The easy way to grow your own herbs this spring


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Growing an herb garden of your own will make your homemade meals taste incredibly fresh and flavorful! Herbs can be planted indoors when there is a danger of frost outside. You can enjoy your favorites all year long. Like any other plant, you just need some sunlight and water, along with some patience and guidance.


Hands down, my favorite herb, fresh or dried, is basil. Leaf for leaf, nothing beats its flavor and versatility in the kitchen. When I have fresh basil on hand, I have it as the star in my marinara, adding just a can of crushed tomatoes and fresh garlic, and onion. I love using basil in this fresh Avocado Caprese Salad or this mouth-watering Grilled Mozzarella Sandwich with Walnut Pesto.

When selecting which herbs to plant, think about your favorites and how often you use them. Will a small plant do, or do you need to plant it outdoors in a larger pot?

In my Mediterranean dishes, like this Lebanese-Inspired Okra Beef Tomato Stew or this easy weeknight Garlic Cilantro Oven Baked Salmon, cilantro is an oft-used herb. But it’s a short-lived plant, and I use huge bunches at a time, so I’m better off buying it at the market.

Understanding how you’ll use the herbs will help you with selection.


Did you know….?

  • Fresh Oregano is much milder than dried.
  • Many herbs can be grown just from cuttings!
  • Although less popular, Italian parsley is much more flavorful than curly parsley
  • Most herbs prefer lots of sun; cilantro loves shade


Depending on how often you cook with fresh herbs and the season, you’ll need to decide whether to plant your herbs indoors, outdoors, or both. Once you decide, you’ll have to find a sunny location for most plants.

  • For indoor herb gardens, you’ll need to select a location near a window for sunlight.
  • For outdoor herb gardens, you may be wise to segregate your herbs from the rest of your garden, or plant them in pots. Some herbs grow rapidly and spread, such as mint.


If grown inside, the herbs should be placed in a container and watered whenever the top of the soil looks dry, about every two weeks. When selecting a container, get creative! Use decorative pails or recycled coffee cans. Whatever container you use, make sure you plant the herb in a fertilized rich soil. For your outdoor garden, choose a pot based on the size of the plant and how much you have to cut each time. Some herbs make lovely border plants and produce pretty flowers, like chives.


If you find these tips for how to grow an herb garden useful, I’d love to hear from you!

This article originally appeared on FeelGoodFoodie and was syndicated by MediaFeed.

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Freeze your herbs to keep them fresh this summer

Freeze your herbs to keep them fresh this summer

We’ve all done it: A recipe calls for parsley, we use a few stems and let the rest molder in the crisper. There is a better way!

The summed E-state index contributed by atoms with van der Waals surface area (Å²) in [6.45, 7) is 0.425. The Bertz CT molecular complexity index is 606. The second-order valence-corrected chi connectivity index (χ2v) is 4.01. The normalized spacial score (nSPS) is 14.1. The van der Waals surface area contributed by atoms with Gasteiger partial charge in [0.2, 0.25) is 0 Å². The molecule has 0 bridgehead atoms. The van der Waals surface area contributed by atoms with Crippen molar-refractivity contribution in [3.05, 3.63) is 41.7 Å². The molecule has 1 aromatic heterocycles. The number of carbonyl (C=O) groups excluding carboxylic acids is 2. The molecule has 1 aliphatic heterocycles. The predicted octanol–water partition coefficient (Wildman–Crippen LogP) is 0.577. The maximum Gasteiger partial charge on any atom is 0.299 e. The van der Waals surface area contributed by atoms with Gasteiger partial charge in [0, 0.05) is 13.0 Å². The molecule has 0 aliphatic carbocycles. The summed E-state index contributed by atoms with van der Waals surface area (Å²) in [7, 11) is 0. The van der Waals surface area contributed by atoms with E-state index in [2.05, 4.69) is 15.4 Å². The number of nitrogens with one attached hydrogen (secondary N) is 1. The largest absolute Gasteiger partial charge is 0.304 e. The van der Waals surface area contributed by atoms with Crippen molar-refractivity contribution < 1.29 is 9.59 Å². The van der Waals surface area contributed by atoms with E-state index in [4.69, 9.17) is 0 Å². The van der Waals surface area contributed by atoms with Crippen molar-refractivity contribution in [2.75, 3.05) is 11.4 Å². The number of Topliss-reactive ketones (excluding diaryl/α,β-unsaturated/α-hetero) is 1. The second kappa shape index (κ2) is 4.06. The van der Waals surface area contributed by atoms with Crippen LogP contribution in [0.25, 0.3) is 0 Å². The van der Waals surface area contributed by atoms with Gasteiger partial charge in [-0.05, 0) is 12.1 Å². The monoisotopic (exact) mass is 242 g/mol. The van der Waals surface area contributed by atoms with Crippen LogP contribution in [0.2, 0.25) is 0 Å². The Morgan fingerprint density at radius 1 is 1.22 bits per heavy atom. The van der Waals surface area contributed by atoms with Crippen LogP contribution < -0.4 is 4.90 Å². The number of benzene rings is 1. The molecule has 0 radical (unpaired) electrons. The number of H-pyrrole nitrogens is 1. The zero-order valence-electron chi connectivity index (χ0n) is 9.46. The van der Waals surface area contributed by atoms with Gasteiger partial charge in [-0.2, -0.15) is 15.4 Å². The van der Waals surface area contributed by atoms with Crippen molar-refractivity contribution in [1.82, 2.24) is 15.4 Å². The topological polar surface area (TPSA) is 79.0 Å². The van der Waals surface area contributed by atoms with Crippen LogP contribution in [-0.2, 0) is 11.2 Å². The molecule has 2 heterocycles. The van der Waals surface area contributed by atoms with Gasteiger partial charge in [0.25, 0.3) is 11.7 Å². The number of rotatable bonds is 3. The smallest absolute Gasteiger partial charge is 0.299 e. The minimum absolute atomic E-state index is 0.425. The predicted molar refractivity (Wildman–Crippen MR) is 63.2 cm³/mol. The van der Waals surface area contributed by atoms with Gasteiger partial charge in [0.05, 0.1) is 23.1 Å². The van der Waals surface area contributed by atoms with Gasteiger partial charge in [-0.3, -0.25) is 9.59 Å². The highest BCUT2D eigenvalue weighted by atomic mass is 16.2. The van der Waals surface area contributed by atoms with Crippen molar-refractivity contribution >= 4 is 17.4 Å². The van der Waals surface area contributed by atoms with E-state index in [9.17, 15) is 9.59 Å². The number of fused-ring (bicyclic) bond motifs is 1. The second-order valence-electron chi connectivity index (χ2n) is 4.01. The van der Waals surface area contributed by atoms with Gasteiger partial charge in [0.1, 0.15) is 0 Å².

Can you freeze herbs? Absolutely. Learn how to freeze fresh herbs and stop wasting the bounty from your garden or even the grocery store. 

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  • Wash and dry the herbs.
  • Cut or mince them into the size dice you like to use.

  • Place loose pockets of herbs in the ice cube dish compartments. Do not pack the herbs in. If you like, measure the amounts, such a one teaspoon per cube or whatever fits your ice cube tray. This comes in handy when you are following recipes later.
  • Now, pour olive oil in to cover.
  • Then put the filled trays in the freezer. Once solid, remove the frozen cubes and store in a Ziploc bag or other freezer safe container for up to six months.
  • When ready to use, simply add the number of herbs required for a recipe straight into a skillet or thaw first if adding to a cold dish like pasta salad.

  • First, rinse the herbs and pat dry with a paper towel.
  • Then place herbs in a single layer on a baking sheet and put it in the freezer.

  • Once frozen, transfer the herbs into an airtight container or freezer-safe Ziploc-type bag. Squeeze out as much air as possible.
  • To use, simply remove the herbs one sprig at a time and add to recipes.

  1. Learn which herbs are best frozen in oil. Herbs with thinner, more fragile leaves – think basil or cilantro – take best to being chopped and frozen in oil. Their fragility makes them less suited to freezing whole. Heartier herbs, think those with thicker leaves and twig-like stems – rosemary and oregano – do well being frozen whole.
  2. Dry your herbs off very well before freezing. You can do so by blotting with paper towels and/or leaving to dry in a strainer for a while.
  3. Freeze while fresh for the best taste. While less-than-fresh herbs can be frozen, ensure they have the most zing by freezing when fresh from the garden or store.


Question: My defrosted herbs are darker in color. They no longer look fresh. Are they OK?

Answer: Yes, they are still fine. Freezing does not always do so, but it can change the color of fresh herbs.

Q: Is there a way to avoid herbs changing color in the freezer?

A: Taking the extra step of blanching herbs like basil will help keep their color bright but may not be worth the effort. To blanch, immerse herbs in boiling water for a few seconds and then immediately plunge into an ice bath.

Q: Generally, when should I use frozen versus fresh herbs?

A: If you want to float one perfect green basil leaf on top of a pizza, totally fresh is the way to go. However, for minced herbs, especially in cooked dishes, it is hard to tell the difference.

Just like saving leftovers, extending the life of your herbs is like having money in the bank. They are a culinary asset, there to withdraw (from the freezer!) as needed.

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